The other night, while the Polar video buffered on my PornHub page and the hottest skate clips scrolled across my phone screen, I had a sudden epiphany: all these skate videos are ruining my skateboarding. I spend more time binging on Instagram than actually doing any skateboarding, and when I do step on the board I’m left feeling empty and unfulfilled.

I was an addict, and I needed an intervention. Although we’re a skate site and probably should be promoting skate clips, I sat down to write out a few rationalizations as to why I (and all skaters) should stop watching so many skate videos…

1. WASTES TIME

Flip’s Sorry is 50 minutes long, and I’ve watched that video all the way through at least 200 times since it came out. That’s 166 hours of viewing. I’ve also watched Sight Unseen (35 min.) at least 200 times (116 hours), Fulfill the Dream (44 min.) at least 150 times (117 hours), and Yeah Right! (71 min.) at least 100 times (118 hours). That’s 517 hours watching just those videos.

It only takes 480 hours to reach basic fluency in another language, so by my crappy calculations, had I spent all that time studying Spanish instead of rewatching those classics, I could be wooing women in Bogota or reading 100 Years of Solitude in its original text by now. I’m not even going to start adding up the infinite hours spent catching up on the latest content across the web and social media. That’s the kind of shame that’ll sink a modern man.

2. LEADS TO DEVIANT TASTES

Research into self-described porn addicts show that the more similar video content you expose yourself to, the more extreme your tastes become. You start innocently enough with some good ol’ missionary, but before you know it you’re lost in the vortex of BDSM and Hentai. The fact that “Fidget Spinner” was the second most searched term on PornHub last year shows as much.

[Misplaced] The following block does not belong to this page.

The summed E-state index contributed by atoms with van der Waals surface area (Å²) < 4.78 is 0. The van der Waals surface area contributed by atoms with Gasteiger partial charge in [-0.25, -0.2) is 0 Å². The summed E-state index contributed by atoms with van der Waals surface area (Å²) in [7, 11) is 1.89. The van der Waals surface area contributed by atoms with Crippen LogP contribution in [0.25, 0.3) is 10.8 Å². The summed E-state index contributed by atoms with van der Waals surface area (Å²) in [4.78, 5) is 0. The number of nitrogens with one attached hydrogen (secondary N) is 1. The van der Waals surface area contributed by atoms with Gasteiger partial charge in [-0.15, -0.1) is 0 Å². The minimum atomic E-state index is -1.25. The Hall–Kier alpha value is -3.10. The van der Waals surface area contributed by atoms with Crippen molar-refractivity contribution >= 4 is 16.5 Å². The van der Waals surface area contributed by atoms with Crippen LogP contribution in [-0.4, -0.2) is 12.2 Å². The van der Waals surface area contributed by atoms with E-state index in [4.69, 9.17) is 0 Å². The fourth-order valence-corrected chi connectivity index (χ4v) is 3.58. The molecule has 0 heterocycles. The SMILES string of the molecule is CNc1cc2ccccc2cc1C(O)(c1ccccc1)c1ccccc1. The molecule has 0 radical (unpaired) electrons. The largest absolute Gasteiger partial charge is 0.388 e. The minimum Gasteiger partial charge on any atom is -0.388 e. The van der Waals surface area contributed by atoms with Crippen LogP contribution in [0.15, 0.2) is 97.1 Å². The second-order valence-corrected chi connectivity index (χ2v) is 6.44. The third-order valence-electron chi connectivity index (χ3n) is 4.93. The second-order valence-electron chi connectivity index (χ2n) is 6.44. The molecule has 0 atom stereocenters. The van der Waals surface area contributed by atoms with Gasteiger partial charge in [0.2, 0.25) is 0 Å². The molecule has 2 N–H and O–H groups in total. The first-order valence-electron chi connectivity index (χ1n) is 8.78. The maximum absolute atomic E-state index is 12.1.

When applied to skateboarding, it might show in weird and unexpected ways: Maybe you stray into the realm of YouTube vloggers because the holy algorithm threw one in your suggested queue and you let it play out of curiosity.

First you’ll watch ironically, but before you know it you’re playing Braille Army clips in incognito mode, eagerly awaiting the next Camp Woodward episode, and secretly practicing that vlogger’s salutation, “don’t forget to like and subscribe,” in the mirror.

Or you might be affected in the other extreme, getting lost deep in the archives of skately, binging on forgotten videos from the early-90s that were forgotten for a reason, and slowly devolving into one of those nostalgia-infected oldheads that keep The Secret Tape and éS in business.

3. SETS UNREALISTIC SESSION EXPECTATIONS

Skate videos, with their carefully planned cuts and calculated Cali Stunt Skating™, create unrealistic expectations for what it’s like to go skating for the average skater.

Imagine you roll up to the homies after watching the newest Nyjah part or whatever psycho huckster Chris Joslin comes out with next. You’ll show up, see the little curb or stair set your crew decided to skate, and be disheartened at the relatively weak skill level of you and your friends.

The pros, one can only assume from their video output, would never skate something so puny! And, anyways, why can’t y’all land tricks with any kind of consistency? Your falls aren’t even that hectic! Why do you suck so much?

Skateboarding is subjective, but our understanding of our place within it is heavily influenced by the representations we’re exposed to.

Just like with porn, where the average guy’s dick doesn’t look as girthy as the dude’s on screen, and where the average asshole isn’t as beautifully bleached, your average skate crew just doesn’t stand scrutiny against professional video representations. And that can leave some feeling insecure and worthless.

(If the above is accepted, I suppose it can be argued that those content-booster “rough cuts” that are so common these days might be a lesser evil. But, actually, they might be more sinister since they only pose as more realistic presentations of a pro skater’s average session, obscured by the editor’s sleight-of-hand manipulation.)

4. LIMITS POSSIBILITIES